Having a budget limits yourself weekly from what you WANT to buy versus what you NEED to get. College is unfortunately very expensive, so you should get the most out of your income, and wisely pick out your expenses. It is okay to splurge once in a while, but just make sure to save at least twenty percent (20%!!!) of your sources of income, whatever it may be.

It is going to be a tough transition your first semester, because you'll be experiencing the unexpected. What if your car gets a flat while your going to class? What if someone stole your books? Anything can happen, which is why you must be financially ready to deal with these kinds of emergencies.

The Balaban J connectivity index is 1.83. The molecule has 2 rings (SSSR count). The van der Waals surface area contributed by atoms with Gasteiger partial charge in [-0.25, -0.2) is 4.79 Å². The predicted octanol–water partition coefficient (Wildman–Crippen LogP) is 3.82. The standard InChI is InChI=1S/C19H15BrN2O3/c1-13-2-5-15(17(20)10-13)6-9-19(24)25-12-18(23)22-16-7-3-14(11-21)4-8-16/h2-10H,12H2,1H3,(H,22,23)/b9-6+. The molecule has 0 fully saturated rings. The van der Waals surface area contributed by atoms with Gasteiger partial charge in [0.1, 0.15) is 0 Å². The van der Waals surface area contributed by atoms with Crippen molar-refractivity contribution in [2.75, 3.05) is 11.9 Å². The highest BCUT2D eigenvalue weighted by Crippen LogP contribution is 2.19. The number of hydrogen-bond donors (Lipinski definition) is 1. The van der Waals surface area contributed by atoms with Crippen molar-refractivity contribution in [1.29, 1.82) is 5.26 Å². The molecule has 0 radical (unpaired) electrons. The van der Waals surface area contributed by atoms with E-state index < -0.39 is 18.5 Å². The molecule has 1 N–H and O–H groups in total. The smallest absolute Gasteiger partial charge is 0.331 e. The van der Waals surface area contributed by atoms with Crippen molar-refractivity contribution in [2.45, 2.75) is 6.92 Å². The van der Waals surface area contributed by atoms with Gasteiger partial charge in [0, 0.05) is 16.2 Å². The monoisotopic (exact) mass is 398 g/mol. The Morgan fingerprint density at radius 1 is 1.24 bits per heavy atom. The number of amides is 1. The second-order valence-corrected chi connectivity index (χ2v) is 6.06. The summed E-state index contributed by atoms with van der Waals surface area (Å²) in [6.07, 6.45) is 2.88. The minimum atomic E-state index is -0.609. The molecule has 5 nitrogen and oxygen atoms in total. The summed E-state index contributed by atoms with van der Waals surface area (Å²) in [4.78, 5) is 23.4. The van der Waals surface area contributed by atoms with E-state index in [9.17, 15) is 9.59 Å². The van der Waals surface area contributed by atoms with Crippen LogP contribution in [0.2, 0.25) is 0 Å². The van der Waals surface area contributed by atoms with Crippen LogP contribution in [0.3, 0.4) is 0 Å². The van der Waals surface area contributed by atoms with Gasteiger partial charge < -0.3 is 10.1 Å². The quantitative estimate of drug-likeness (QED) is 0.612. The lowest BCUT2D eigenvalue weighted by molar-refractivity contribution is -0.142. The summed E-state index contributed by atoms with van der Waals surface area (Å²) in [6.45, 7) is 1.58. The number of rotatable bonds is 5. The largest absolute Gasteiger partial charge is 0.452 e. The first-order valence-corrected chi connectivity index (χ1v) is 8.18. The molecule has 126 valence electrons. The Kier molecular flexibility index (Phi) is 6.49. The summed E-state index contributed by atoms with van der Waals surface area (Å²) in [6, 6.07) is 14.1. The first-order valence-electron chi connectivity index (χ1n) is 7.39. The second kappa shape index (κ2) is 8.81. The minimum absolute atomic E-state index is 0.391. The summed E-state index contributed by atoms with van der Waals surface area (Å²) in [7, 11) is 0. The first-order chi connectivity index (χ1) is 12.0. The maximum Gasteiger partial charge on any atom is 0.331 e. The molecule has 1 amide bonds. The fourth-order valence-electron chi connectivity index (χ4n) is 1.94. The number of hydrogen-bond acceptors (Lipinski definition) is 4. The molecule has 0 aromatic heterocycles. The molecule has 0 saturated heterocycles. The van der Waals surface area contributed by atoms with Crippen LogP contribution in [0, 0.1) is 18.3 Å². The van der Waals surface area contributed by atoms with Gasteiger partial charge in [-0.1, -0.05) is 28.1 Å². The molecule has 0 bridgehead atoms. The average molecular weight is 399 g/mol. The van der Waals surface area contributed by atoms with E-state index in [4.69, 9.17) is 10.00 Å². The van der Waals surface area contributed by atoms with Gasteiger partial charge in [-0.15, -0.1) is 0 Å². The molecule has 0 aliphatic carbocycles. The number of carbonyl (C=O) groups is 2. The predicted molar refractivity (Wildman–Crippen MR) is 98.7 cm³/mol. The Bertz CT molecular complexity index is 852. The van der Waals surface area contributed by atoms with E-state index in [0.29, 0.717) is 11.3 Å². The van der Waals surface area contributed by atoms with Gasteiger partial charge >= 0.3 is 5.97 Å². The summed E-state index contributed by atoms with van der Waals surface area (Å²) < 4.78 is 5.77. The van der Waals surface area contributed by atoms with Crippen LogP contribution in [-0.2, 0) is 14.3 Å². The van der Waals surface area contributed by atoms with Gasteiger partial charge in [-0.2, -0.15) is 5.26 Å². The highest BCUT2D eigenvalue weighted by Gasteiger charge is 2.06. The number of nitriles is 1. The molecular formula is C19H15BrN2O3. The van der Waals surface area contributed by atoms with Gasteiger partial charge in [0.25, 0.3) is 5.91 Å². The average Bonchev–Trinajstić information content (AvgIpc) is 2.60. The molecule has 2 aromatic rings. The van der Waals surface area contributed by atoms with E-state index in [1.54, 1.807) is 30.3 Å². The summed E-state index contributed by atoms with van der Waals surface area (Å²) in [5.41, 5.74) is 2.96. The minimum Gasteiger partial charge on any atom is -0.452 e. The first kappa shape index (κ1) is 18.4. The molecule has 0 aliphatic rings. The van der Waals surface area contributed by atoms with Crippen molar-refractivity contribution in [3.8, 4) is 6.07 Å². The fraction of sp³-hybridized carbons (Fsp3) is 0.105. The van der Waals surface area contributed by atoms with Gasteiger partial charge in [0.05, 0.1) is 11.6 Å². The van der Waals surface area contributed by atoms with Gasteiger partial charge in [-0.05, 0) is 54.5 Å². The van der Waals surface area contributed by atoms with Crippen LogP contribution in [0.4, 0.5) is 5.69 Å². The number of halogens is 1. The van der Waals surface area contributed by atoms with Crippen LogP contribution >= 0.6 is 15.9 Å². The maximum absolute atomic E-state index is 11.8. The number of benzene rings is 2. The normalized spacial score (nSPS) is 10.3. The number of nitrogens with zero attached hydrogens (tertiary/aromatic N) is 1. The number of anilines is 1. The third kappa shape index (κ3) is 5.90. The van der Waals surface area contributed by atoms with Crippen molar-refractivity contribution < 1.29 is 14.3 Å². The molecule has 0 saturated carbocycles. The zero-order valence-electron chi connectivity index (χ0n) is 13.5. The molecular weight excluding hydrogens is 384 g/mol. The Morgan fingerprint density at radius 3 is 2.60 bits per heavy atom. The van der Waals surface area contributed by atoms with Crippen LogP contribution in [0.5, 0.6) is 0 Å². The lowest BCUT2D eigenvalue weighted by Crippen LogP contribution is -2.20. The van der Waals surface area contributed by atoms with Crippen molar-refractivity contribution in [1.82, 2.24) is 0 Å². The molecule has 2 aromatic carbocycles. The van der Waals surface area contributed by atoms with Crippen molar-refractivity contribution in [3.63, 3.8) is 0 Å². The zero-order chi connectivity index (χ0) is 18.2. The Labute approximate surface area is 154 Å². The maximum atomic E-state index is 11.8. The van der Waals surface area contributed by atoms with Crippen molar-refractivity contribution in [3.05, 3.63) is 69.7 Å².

Some tips to keep in mind is to: Keep your bills visible and remind yourself to pay them, not to have too much cash on you, and keep your credit card hidden so you do not spend on impulse.

7. Final Exams!

Prepare once the semester begins.

I say this in terms of the notes you'll be taking and the hints that your professors give out while explaining the readings or content of the class. Professors try their best to highlight the important things in class discussion, so make sure to pick up on it--that means to listen and pay attention!

Finals will come at you like a two-ton truck, and if you're not prepared enough you might find yourself getting closer and closer to a nervous breakdown. I am serious! If you care about not only passing but excelling, tears will be shed if you do not plan beforehand.